On 2 July 1877, a man was born in the Black Forest – in Calw to be precise – who would bestow upon us his words, thoughts and great poetic works. His name was Hermann Hesse. A restless soul all his life and one of the world’s most widely read German-language writers of the 20th century. As the son of a Baltic German Pietistic preacher and a missionary’s Indian-born daughter to an Indologist, Hesse spent most of his youth in the Black Forest, Basel, Maulbronn and Tübingen. Even while training to be a tower clock mechanic and working in a book shop, he pursued his writings, which were published in 1899 in his first collection of poems “Romantic Songs”. Throughout different stages of his life, the Nobel Laureate (1946) appeared to be a despairing man who, in phases of depression and after suicidal attempts, found self-expression primarily in individual letters, which he combined into something great. Some of his works published after the First World War were “Siddharta”, “Narcissus and Goldmund”, “Steppenwolf” and “Demian”. He won the Nobel Prize in Literature for “The Glass Bead Game”. Plagued by profound crises and disappointments, Hesse got involved in politics and fought to change the prevailing power structures. He was driven by aspirations to achieve a self-determined life that rejected submission to authority and defined its own ideology. Younger generations have continued to embrace the writings and legacies associated with this stance.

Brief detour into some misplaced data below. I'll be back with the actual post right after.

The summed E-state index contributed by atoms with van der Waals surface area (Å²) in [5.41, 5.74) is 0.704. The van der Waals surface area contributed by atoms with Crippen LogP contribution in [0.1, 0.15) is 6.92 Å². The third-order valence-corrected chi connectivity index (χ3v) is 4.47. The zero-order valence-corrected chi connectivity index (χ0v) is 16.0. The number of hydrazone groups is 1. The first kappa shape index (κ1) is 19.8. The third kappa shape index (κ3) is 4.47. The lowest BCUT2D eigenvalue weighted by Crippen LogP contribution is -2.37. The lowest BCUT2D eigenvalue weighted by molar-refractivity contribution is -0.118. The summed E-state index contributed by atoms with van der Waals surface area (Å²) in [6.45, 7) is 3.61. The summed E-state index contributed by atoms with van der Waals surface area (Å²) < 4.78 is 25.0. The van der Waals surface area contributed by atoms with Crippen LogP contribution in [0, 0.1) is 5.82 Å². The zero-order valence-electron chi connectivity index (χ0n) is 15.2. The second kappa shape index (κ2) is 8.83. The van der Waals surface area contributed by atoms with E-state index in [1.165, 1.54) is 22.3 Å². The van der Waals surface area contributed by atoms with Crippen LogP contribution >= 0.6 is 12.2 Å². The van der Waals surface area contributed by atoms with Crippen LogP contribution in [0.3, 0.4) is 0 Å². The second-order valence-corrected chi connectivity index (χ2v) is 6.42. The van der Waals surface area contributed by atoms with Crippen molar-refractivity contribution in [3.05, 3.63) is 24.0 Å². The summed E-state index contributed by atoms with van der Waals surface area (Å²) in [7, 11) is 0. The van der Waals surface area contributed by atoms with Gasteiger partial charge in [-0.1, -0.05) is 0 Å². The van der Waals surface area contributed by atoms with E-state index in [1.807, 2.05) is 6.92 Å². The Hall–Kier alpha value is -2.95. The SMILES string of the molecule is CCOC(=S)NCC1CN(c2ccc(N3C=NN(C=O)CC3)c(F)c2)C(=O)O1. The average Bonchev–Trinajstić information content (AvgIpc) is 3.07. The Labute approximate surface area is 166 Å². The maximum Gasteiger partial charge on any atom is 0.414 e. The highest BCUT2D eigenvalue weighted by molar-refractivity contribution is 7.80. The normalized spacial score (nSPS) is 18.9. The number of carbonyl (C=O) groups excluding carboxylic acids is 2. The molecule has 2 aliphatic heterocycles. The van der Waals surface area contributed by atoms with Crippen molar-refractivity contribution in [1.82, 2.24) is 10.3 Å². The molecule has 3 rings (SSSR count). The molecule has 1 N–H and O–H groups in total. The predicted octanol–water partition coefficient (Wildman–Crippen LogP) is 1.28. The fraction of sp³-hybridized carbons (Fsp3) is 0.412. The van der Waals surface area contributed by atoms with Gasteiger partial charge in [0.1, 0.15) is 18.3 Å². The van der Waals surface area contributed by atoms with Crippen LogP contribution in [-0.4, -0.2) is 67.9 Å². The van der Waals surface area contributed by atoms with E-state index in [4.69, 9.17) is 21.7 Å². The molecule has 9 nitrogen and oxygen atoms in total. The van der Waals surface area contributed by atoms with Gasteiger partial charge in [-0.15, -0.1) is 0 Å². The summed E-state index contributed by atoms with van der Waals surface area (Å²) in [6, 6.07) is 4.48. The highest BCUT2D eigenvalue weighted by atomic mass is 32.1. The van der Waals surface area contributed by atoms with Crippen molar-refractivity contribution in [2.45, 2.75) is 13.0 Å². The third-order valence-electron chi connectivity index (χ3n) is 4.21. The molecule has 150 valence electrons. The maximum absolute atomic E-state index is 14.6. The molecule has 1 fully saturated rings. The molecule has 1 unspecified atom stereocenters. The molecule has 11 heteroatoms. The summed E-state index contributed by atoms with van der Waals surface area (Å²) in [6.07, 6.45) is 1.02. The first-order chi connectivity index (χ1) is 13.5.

He tried out married life extensively – three times in total – and lived together with his third and last wife, Ninon Dolbin, until he died on 9 August 1962 in Montagnola, Switzerland. He lived a life that embodied overall what are probably his most famous words: “And in every beginning there is a magic, that protects us and helps us to live”. (From the poem “Steps”)
We would love to invite Hermann Hesse to join us at the Schwarzwaldstube (Black Forest restaurant), to ask him questions, listen and spend time together. So we raise our Monkey glass and make a toast to a man who inspires us and whose advice we are happy to follow: “To achieve the possible, we must attempt the impossible again and again”. (Hermann Hesse)